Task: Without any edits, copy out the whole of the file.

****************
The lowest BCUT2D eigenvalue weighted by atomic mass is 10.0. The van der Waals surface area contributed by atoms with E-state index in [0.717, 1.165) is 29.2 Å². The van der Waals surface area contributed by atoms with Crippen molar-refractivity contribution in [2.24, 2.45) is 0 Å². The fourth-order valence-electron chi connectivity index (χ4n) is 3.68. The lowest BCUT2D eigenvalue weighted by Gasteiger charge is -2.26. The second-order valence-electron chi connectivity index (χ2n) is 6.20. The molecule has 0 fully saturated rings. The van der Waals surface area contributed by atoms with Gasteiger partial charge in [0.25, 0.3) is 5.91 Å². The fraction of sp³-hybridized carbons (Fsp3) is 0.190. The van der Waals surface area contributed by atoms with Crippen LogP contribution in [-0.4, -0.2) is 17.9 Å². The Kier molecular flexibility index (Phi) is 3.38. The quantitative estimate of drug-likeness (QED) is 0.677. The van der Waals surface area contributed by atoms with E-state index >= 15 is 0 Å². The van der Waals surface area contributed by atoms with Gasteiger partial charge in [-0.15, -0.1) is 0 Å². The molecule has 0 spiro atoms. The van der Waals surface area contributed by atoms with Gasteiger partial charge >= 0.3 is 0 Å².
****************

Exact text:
The lowest BCUT2D eigenvalue weighted by atomic mass is 10.0. The van der Waals surface area contributed by atoms with E-state index in [0.717, 1.165) is 29.2 Å². The van der Waals surface area contributed by atoms with Crippen molar-refractivity contribution in [2.24, 2.45) is 0 Å². The fourth-order valence-electron chi connectivity index (χ4n) is 3.68. The lowest BCUT2D eigenvalue weighted by Gasteiger charge is -2.26. The second-order valence-electron chi connectivity index (χ2n) is 6.20. The molecule has 0 fully saturated rings. The van der Waals surface area contributed by atoms with Gasteiger partial charge in [0.25, 0.3) is 5.91 Å². The fraction of sp³-hybridized carbons (Fsp3) is 0.190. The van der Waals surface area contributed by atoms with Crippen LogP contribution in [-0.4, -0.2) is 17.9 Å². The Kier molecular flexibility index (Phi) is 3.38. The quantitative estimate of drug-likeness (QED) is 0.677. The van der Waals surface area contributed by atoms with E-state index >= 15 is 0 Å². The van der Waals surface area contributed by atoms with Gasteiger partial charge in [-0.15, -0.1) is 0 Å². The molecule has 0 spiro atoms. The van der Waals surface area contributed by atoms with Gasteiger partial charge >= 0.3 is 0 Å².